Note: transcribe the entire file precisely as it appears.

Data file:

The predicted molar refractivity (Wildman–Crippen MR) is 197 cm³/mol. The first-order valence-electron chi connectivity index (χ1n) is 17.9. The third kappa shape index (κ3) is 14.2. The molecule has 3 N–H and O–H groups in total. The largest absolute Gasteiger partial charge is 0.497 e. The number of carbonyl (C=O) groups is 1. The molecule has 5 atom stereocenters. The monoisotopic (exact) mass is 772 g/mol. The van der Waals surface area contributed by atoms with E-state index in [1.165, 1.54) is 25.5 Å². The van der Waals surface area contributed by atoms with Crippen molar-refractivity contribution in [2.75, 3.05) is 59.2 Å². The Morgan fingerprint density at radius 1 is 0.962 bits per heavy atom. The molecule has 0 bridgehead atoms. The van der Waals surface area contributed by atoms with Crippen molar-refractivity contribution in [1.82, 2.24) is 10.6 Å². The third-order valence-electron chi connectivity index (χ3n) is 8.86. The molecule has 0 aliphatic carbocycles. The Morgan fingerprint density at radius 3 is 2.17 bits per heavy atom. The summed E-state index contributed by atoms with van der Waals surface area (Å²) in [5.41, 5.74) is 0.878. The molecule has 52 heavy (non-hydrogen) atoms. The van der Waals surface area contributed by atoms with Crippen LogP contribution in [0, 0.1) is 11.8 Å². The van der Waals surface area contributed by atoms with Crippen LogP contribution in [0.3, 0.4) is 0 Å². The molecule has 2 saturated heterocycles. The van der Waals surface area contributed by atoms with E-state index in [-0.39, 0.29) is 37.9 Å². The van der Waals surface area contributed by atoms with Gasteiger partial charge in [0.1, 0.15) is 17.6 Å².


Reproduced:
The predicted molar refractivity (Wildman–Crippen MR) is 197 cm³/mol. The first-order valence-electron chi connectivity index (χ1n) is 17.9. The third kappa shape index (κ3) is 14.2. The molecule has 3 N–H and O–H groups in total. The largest absolute Gasteiger partial charge is 0.497 e. The number of carbonyl (C=O) groups is 1. The molecule has 5 atom stereocenters. The monoisotopic (exact) mass is 772 g/mol. The van der Waals surface area contributed by atoms with E-state index in [1.165, 1.54) is 25.5 Å². The van der Waals surface area contributed by atoms with Crippen molar-refractivity contribution in [2.75, 3.05) is 59.2 Å². The Morgan fingerprint density at radius 1 is 0.962 bits per heavy atom. The molecule has 0 bridgehead atoms. The van der Waals surface area contributed by atoms with Crippen molar-refractivity contribution in [1.82, 2.24) is 10.6 Å². The third-order valence-electron chi connectivity index (χ3n) is 8.86. The molecule has 0 aliphatic carbocycles. The Morgan fingerprint density at radius 3 is 2.17 bits per heavy atom. The summed E-state index contributed by atoms with van der Waals surface area (Å²) in [5.41, 5.74) is 0.878. The molecule has 52 heavy (non-hydrogen) atoms. The van der Waals surface area contributed by atoms with Crippen LogP contribution in [0, 0.1) is 11.8 Å². The van der Waals surface area contributed by atoms with Crippen LogP contribution in [0.3, 0.4) is 0 Å². The molecule has 2 saturated heterocycles. The van der Waals surface area contributed by atoms with E-state index in [-0.39, 0.29) is 37.9 Å². The van der Waals surface area contributed by atoms with Gasteiger partial charge in [0.1, 0.15) is 17.6 Å².